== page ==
Welcome back to Wordless Wednesday, a fairly recent little series I am doing on the beautiful art of wordless books. If you missed my tips on how to read a wordless book, start there. But today I want to share a heartwarming, powerful, moving, thought-provoking book with you. It is a story of loneliness, friendship, bullies, restoration, and so many more things that it is shocking to believe they can be handled and wrapped up so beautifully in a 40 page picture book. I am also thrilled that the creator of the book took the time to answer my questions and I have that little interview too! Let’s look at Bluebird by Bob Staake, 2013.Continue reading “Wordless Wednesday: Bluebird And Interview With Bob Staake!”
Although books about the seasons are lovely reading any time of year, there is something about the coming of autumn and all the changes it brings that feels even more appropriate for reading about the seasons. Fall is my favorite season, but I am always willing to ponder the things to love about every season. And luckily, we have a gorgeous new book out this August that provides not only stunning imagery, but includes beautiful songs originally written by Margaret Wise Brown.Continue reading “Book Review: Goodnight Songs – A Celebration Of The Seasons By Margaret Wise Brown”
Two years ago, while I was acting as a judge for the Cybils and reading even more books than normal in a given year, I noted the inordinate amount of wordless picture books that had come out in 2013. It even turned out to be the Caldecott year for wordless picture books as the 2014 honor awards went to three wordless picture books: Journey, Flora and the Flamingo, and Mr. Wuffles!. It was an unheard-of year for wordless picture books. I even frequently refer to 2013 as “The year of the wordless picture book.” Clever, no?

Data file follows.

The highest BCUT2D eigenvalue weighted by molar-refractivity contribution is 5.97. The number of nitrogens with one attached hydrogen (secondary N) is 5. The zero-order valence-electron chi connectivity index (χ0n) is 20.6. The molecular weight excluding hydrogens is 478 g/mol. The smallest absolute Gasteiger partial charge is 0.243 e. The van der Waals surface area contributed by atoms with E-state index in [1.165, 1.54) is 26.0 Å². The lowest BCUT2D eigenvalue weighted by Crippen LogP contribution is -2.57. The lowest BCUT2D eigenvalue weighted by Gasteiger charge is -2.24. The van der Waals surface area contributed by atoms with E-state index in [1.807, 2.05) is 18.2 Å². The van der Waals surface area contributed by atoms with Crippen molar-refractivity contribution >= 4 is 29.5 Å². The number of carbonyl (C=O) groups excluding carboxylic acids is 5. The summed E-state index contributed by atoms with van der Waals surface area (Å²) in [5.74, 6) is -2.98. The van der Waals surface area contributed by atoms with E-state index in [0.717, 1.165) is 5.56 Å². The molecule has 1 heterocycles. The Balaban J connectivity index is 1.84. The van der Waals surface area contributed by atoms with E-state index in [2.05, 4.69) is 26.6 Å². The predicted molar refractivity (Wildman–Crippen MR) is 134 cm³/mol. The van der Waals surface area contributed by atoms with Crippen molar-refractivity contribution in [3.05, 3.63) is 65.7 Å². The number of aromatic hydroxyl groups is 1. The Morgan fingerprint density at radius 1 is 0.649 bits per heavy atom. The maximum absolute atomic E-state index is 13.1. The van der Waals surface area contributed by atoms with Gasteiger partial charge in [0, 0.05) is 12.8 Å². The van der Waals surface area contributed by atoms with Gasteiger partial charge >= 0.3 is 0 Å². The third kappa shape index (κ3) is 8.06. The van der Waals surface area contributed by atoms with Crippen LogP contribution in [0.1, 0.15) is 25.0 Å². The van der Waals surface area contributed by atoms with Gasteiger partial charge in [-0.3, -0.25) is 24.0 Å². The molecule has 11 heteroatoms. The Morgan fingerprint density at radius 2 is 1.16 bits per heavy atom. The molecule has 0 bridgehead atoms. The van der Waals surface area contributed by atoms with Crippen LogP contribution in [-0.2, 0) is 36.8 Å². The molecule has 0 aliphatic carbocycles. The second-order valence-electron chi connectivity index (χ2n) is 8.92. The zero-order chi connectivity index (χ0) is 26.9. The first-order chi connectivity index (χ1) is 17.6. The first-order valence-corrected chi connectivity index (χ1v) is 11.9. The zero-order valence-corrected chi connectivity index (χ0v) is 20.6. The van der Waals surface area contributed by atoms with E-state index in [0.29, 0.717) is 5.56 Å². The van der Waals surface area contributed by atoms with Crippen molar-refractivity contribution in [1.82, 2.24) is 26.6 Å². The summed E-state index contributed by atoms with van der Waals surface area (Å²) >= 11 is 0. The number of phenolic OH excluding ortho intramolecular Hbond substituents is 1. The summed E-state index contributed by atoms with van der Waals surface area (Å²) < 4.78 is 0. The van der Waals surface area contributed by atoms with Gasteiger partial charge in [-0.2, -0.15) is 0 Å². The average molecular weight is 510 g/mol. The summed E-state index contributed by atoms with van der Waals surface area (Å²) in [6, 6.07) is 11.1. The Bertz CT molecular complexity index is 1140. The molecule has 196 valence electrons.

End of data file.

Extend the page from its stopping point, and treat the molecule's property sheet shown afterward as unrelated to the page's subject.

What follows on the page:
I’ve discussed wordless books occasionally, the most important for me being South by Patrick McDonnell; but I tend to avoid discussing them as they are intimidating as a reader, and especially as an illustrator. They can be lovely and they can also be frustrating. The tendency to just barrel through each page and not pause too long is even greater because there are no words to guide you. They can be delightful to savor by yourself, but groan-inducing when brought to you by a child with full expectation of you putting on a great ad lib read.
But, a well-executed wordless picture book has gone beyond creating lovely pictures and has buried a story so deep that words cannot express it. The illustrations must do double-duty. They must draw you in, yes with their actual drawn nature; but also with their ability to tell the story with every detail, every expression, every movement and page turn.
I do not have what I would consider the ultimate grasp on how to read a wordless picture book, but I thought I would share a few pointers I have gleaned to help make them less intimidating and perhaps invite you to experience them more fully. I plan on sharing a wordless picture book review every Wednesday for a while, and so I hope this serves as an intro on how to approach all the amazing picture books that come out “quietly.” I took a ton of pictures from the cast of 2013 wordless picture books, so I am going to illustrate my reading tips using those books. Taking a cue from 6 of the stellar wordless books from 2013, here are my 5 tips to reading a wordless picture book:Continue reading “How To Read A Wordless Book”
Sickness, company, and first birthdays are keeping this house busy and unfortunately making the posts sparse. Bear with me until I can get back to regular postings. Until then, I’ll pop in as possible with beautiful pieces such as this trailer for the newest Bob Staake book, Bluebird. It looks positively lovely.